# Resource management in programming languages

Resource management is very important if you want to write computer programs that behave properly. Resource here refers to anything that you would need to acquire and release inside your program, such as memory, file, network socket, etc. If the resources are not managed well, it may lead to resource leakage. Therefore, we need to ensure that resources are properly released under all circumstances. In this blog, I describe a few patterns used in different programming languages for resource management.

## C++: RAII

RAII stands for resource acquisition is initialization. It means that in object-oriented languages, the lifetime of the resource should correspond to the object associated with the resource. Therefore, we could acquire the resource inside the constructor and release it inside the destructor. RAII is commonly used in C++, as object destructor is exception-safe in C++, meaning it will be called even if an exception is raised.

#include <fstream>

int main()
{
std::ifstream myfile("/tmp/myfile");
return 0;
}


In the example above, we pass the file path to the constructor so the resource is automatically acquired while creating the myfile object, and the file will be closed when the destructor is called because std::ifstream follows the RAII idiom.

## Golang: defer

In Golang, there is no constructor and destructor. However, we could still manage the resources well with the defer statement. A defer statement inside Golang program indicates that you want something to be executed, but only at the end of the enclosing function. Just like the destructor in C++, defer in Golang is “exception-safe” (should I say “panic-safe”?) so that these defered statements will be called no matter if a function returns normally or panics.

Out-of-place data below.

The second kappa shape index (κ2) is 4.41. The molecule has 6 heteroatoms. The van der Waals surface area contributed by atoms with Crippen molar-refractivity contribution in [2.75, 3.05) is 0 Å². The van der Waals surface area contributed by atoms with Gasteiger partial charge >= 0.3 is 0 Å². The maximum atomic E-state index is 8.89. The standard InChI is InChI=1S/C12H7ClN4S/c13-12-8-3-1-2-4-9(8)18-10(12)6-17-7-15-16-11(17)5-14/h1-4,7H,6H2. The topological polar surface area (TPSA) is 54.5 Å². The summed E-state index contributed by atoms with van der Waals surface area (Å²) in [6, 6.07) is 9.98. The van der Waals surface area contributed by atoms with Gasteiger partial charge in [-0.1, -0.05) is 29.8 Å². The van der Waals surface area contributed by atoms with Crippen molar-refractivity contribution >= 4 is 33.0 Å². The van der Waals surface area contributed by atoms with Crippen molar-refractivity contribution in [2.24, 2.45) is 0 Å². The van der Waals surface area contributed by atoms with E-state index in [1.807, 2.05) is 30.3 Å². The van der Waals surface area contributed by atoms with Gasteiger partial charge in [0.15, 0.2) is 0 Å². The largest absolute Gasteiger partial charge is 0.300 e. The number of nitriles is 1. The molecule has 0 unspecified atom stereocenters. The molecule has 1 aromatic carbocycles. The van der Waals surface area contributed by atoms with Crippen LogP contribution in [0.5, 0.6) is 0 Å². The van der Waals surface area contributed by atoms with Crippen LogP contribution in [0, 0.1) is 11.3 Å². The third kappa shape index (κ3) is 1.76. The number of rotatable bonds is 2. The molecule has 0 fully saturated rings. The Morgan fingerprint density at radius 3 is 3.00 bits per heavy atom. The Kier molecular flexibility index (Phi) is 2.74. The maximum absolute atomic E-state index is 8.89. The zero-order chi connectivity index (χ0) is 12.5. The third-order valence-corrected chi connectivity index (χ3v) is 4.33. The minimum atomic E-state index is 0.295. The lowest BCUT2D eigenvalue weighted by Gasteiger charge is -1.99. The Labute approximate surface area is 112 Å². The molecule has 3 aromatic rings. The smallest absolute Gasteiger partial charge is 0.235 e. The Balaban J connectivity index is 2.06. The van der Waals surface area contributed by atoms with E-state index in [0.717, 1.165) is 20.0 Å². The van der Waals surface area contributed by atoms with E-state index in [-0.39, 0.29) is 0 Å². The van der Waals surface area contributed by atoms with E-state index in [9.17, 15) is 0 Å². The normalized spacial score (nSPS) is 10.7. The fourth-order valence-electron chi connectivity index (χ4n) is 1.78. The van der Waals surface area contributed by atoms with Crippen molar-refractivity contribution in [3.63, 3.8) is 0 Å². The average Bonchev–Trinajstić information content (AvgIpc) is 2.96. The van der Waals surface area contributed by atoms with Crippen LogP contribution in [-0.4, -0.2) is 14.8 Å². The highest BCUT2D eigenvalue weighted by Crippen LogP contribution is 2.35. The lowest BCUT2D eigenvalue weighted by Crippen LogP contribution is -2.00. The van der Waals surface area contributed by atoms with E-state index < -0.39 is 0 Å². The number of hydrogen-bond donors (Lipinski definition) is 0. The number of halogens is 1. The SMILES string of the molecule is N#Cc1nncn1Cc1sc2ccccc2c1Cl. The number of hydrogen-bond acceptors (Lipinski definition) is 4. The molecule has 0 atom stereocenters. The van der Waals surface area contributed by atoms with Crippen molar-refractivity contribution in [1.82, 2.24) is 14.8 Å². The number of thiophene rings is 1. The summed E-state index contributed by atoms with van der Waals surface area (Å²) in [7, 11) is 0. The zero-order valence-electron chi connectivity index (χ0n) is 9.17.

package main

import "os"

func main() {
myfile := os.Open("/tmp/myfile")
defer myfile.Close()
}


With defer, you can ensure this file gets closed no matter what. However, you still need to remember to add the call to Close(). I feel that it’s less convenient compared to RAII in C++, but I guess this is the best you can do in Golang since there is only struct and interface in Golang and that Golang is garbage-collected.

## Java: try-catch-finally and try-with-resources

Prior to Java 1.7, resource management is done with the try-catch-finally block. In the try-catch-finally pattern, you acquire the resources inside the try block and close them inside the finally block. The finally block will always be executed so the resources could be closed properly with and without any exception.

BufferedReader br = null;
try {
} catch (IOException e) {
e.printStackTrace();
} finally {
br.close();
}


With Java 1.7, a new mechanism called try-with-resources has been introduced. This removes the need to use the finally block and it requires the classes of the objects you created implement the AutoCloseable interface. The interface simply ensures that a close() function is implemented for a class.

try (BufferedReader br = new BufferedReader(new FileReader("/tmp/myfile"))) {

In my opinion, the way resources are managed is not as nice as how C++ and Go do it. You introduce a new level of indentation with each try block (if you code nicely of course). This could easily decrease code readability if you have a few nested try blocks because you need to open different resources at different stages of a function. I understand that Java, like Go, doesn’t have destructor for classes because it’s garbage-collected. However, the Go way of using defer just looks nicer. That being said, you don’t have to manually call close() with the new try-with-resources style, so there is no absolute winner on resource management between Go and Java.